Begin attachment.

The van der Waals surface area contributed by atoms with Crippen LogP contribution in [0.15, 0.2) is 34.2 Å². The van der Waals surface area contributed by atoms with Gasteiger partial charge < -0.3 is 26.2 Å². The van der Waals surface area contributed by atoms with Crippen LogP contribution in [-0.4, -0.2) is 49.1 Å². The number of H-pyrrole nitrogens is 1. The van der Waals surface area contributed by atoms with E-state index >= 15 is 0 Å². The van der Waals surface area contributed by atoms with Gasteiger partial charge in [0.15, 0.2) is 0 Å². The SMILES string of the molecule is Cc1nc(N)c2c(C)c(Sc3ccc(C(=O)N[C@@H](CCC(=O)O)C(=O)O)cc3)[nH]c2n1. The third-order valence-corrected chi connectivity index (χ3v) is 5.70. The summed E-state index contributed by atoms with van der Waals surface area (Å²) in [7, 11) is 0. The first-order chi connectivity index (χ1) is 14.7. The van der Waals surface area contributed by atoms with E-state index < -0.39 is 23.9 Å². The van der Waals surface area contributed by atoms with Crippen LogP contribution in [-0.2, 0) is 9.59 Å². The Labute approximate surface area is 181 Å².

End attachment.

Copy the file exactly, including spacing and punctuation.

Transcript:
The van der Waals surface area contributed by atoms with Crippen LogP contribution in [0.15, 0.2) is 34.2 Å². The van der Waals surface area contributed by atoms with Gasteiger partial charge < -0.3 is 26.2 Å². The van der Waals surface area contributed by atoms with Crippen LogP contribution in [-0.4, -0.2) is 49.1 Å². The number of H-pyrrole nitrogens is 1. The van der Waals surface area contributed by atoms with E-state index >= 15 is 0 Å². The van der Waals surface area contributed by atoms with Gasteiger partial charge in [0.15, 0.2) is 0 Å². The SMILES string of the molecule is Cc1nc(N)c2c(C)c(Sc3ccc(C(=O)N[C@@H](CCC(=O)O)C(=O)O)cc3)[nH]c2n1. The third-order valence-corrected chi connectivity index (χ3v) is 5.70. The summed E-state index contributed by atoms with van der Waals surface area (Å²) in [7, 11) is 0. The first-order chi connectivity index (χ1) is 14.7. The van der Waals surface area contributed by atoms with E-state index < -0.39 is 23.9 Å². The van der Waals surface area contributed by atoms with Crippen LogP contribution in [-0.2, 0) is 9.59 Å². The Labute approximate surface area is 181 Å².